The Latin word, basilica (derived from Greek basiliké stoà, royal portal), was originally used to describe a Roman public building (as in Greece, mainly a tribunal), usually located at the centre of a Roman town (Forum).
After the Roman Empire became predominantly Christian, the term came, by extension, to refer to a large, historic, and important church that has been given special ceremonial rights by the Pope, and it is in this sense that it is normally used today.
Basilicas in this sense are divided into two classes, the greater or patriarchial basilicas, and the lesser basilicas.
To the former class belong primarily those five great churches of Rome, which among other distinctions have a special "holy door" and to which a visit is always prescribed as one of the conditions for gaining the Roman Jubilee. They are also called patriarchial basilicas, seemingly as representative of the great ecclesiastical provinces of the world thus symbolically united in the heart of Christendom.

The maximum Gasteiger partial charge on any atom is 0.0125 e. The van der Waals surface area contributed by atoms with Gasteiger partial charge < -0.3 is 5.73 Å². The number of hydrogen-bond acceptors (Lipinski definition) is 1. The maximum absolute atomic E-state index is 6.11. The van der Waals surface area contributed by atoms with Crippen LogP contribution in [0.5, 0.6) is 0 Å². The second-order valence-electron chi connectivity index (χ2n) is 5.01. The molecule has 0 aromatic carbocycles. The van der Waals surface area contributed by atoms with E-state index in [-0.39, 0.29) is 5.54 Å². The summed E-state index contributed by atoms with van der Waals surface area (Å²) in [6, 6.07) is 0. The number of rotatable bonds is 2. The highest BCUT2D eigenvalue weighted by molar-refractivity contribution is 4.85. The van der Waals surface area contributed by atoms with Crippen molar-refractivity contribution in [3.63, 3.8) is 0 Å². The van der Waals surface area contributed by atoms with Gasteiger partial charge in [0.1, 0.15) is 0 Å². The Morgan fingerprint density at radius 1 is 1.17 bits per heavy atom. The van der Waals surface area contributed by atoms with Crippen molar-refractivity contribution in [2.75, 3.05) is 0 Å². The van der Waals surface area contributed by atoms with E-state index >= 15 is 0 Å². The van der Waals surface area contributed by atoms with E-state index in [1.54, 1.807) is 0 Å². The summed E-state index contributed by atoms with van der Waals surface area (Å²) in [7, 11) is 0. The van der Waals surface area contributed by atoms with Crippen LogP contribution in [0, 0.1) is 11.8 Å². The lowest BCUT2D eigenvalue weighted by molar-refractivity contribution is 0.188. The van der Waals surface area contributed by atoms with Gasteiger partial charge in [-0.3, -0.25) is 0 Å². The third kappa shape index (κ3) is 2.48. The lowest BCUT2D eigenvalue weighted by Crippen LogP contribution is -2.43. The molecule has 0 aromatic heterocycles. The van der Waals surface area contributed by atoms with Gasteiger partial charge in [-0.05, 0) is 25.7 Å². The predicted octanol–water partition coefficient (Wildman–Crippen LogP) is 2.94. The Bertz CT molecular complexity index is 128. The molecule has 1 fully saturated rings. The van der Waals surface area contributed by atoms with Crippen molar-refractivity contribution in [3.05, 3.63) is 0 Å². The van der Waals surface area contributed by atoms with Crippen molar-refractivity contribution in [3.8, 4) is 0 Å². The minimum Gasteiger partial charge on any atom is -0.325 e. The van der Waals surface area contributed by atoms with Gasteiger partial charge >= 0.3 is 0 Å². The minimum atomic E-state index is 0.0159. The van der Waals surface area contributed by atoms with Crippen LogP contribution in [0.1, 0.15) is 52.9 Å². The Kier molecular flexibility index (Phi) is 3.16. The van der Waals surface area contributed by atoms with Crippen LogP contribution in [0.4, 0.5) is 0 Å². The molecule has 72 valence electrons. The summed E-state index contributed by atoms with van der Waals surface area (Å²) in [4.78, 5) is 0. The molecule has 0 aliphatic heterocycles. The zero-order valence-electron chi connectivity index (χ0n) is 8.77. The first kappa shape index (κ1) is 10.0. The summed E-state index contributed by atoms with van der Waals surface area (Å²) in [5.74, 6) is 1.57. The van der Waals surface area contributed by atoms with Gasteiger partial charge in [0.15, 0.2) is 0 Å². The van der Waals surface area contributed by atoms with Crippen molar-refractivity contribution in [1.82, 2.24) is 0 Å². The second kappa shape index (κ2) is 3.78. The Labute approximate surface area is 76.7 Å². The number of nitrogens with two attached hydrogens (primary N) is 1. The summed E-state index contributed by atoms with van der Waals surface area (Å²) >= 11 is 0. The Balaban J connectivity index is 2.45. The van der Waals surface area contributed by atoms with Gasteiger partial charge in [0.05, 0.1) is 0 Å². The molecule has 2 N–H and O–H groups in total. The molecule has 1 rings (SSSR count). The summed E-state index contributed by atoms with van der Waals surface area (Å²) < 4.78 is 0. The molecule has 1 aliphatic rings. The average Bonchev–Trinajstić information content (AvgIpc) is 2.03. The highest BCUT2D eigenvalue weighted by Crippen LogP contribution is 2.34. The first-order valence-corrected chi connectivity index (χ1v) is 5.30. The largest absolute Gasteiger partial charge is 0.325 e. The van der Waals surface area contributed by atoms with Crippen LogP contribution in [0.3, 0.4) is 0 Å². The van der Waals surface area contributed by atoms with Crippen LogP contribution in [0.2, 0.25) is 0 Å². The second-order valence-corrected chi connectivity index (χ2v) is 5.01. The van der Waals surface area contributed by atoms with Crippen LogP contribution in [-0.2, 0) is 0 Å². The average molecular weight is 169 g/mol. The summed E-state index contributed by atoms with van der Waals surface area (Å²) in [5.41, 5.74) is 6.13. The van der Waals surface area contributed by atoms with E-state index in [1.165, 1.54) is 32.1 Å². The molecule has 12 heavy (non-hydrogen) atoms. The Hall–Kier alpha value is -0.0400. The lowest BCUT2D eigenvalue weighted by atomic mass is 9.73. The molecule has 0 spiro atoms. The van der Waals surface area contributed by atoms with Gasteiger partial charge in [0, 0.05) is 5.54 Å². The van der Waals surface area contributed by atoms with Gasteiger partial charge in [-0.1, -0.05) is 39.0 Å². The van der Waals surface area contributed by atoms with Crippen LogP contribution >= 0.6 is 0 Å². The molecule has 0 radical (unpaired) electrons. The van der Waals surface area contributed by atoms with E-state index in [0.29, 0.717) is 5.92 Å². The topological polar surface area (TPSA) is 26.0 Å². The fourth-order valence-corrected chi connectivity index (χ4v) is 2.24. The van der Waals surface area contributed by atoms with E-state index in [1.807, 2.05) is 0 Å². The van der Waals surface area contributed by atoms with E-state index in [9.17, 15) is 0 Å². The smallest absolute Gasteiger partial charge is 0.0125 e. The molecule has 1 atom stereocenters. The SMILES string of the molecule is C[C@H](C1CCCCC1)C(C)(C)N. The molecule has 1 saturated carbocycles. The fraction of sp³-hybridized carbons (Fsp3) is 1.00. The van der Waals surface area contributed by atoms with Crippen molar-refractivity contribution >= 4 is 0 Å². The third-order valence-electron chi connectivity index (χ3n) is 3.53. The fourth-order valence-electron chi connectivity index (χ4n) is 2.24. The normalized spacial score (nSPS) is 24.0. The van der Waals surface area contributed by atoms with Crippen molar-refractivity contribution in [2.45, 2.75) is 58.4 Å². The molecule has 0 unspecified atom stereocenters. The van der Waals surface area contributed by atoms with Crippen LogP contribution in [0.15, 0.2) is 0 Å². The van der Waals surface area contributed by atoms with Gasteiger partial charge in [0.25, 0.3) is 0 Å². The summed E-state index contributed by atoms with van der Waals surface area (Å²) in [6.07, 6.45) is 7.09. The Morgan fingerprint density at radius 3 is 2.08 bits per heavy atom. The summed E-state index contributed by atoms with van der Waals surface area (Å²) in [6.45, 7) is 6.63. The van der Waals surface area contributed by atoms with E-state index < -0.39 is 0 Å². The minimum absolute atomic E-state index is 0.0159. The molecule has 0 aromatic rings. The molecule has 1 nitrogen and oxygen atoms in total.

See list of basilicas.